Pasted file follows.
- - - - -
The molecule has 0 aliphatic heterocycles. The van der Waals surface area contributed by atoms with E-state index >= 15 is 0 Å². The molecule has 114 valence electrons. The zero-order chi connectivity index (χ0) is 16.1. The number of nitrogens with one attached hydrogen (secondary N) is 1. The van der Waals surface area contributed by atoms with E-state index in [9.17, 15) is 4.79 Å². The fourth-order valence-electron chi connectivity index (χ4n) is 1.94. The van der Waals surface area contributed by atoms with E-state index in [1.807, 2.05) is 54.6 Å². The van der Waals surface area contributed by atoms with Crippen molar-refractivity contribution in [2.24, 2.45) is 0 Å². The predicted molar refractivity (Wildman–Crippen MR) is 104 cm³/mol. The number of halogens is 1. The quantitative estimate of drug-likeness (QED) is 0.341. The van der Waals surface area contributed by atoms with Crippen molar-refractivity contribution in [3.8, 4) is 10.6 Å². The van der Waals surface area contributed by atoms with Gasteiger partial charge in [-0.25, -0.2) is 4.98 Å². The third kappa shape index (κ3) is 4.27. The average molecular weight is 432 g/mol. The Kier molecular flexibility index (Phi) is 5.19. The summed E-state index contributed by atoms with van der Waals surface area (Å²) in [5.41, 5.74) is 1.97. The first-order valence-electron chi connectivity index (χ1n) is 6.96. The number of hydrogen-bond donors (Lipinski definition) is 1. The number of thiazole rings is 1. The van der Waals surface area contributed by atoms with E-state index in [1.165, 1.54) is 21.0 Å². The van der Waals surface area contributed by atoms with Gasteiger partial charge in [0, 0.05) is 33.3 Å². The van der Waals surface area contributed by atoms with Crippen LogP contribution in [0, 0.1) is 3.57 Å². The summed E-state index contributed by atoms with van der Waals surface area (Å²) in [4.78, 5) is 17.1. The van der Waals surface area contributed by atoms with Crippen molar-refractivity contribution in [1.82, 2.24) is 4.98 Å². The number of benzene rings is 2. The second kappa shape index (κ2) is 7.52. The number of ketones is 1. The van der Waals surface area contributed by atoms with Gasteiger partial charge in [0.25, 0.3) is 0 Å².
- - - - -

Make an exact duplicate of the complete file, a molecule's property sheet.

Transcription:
The molecule has 0 aliphatic heterocycles. The van der Waals surface area contributed by atoms with E-state index >= 15 is 0 Å². The molecule has 114 valence electrons. The zero-order chi connectivity index (χ0) is 16.1. The number of nitrogens with one attached hydrogen (secondary N) is 1. The van der Waals surface area contributed by atoms with E-state index in [9.17, 15) is 4.79 Å². The fourth-order valence-electron chi connectivity index (χ4n) is 1.94. The van der Waals surface area contributed by atoms with E-state index in [1.807, 2.05) is 54.6 Å². The van der Waals surface area contributed by atoms with Crippen molar-refractivity contribution in [2.24, 2.45) is 0 Å². The predicted molar refractivity (Wildman–Crippen MR) is 104 cm³/mol. The number of halogens is 1. The quantitative estimate of drug-likeness (QED) is 0.341. The van der Waals surface area contributed by atoms with Crippen molar-refractivity contribution in [3.8, 4) is 10.6 Å². The van der Waals surface area contributed by atoms with Gasteiger partial charge in [-0.25, -0.2) is 4.98 Å². The third kappa shape index (κ3) is 4.27. The average molecular weight is 432 g/mol. The Kier molecular flexibility index (Phi) is 5.19. The summed E-state index contributed by atoms with van der Waals surface area (Å²) in [5.41, 5.74) is 1.97. The first-order valence-electron chi connectivity index (χ1n) is 6.96. The number of hydrogen-bond donors (Lipinski definition) is 1. The number of thiazole rings is 1. The van der Waals surface area contributed by atoms with E-state index in [1.165, 1.54) is 21.0 Å². The van der Waals surface area contributed by atoms with Gasteiger partial charge in [0, 0.05) is 33.3 Å². The van der Waals surface area contributed by atoms with Crippen LogP contribution in [0, 0.1) is 3.57 Å². The summed E-state index contributed by atoms with van der Waals surface area (Å²) in [4.78, 5) is 17.1. The van der Waals surface area contributed by atoms with Crippen molar-refractivity contribution in [1.82, 2.24) is 4.98 Å². The number of benzene rings is 2. The second kappa shape index (κ2) is 7.52. The number of ketones is 1. The van der Waals surface area contributed by atoms with Gasteiger partial charge in [0.25, 0.3) is 0 Å².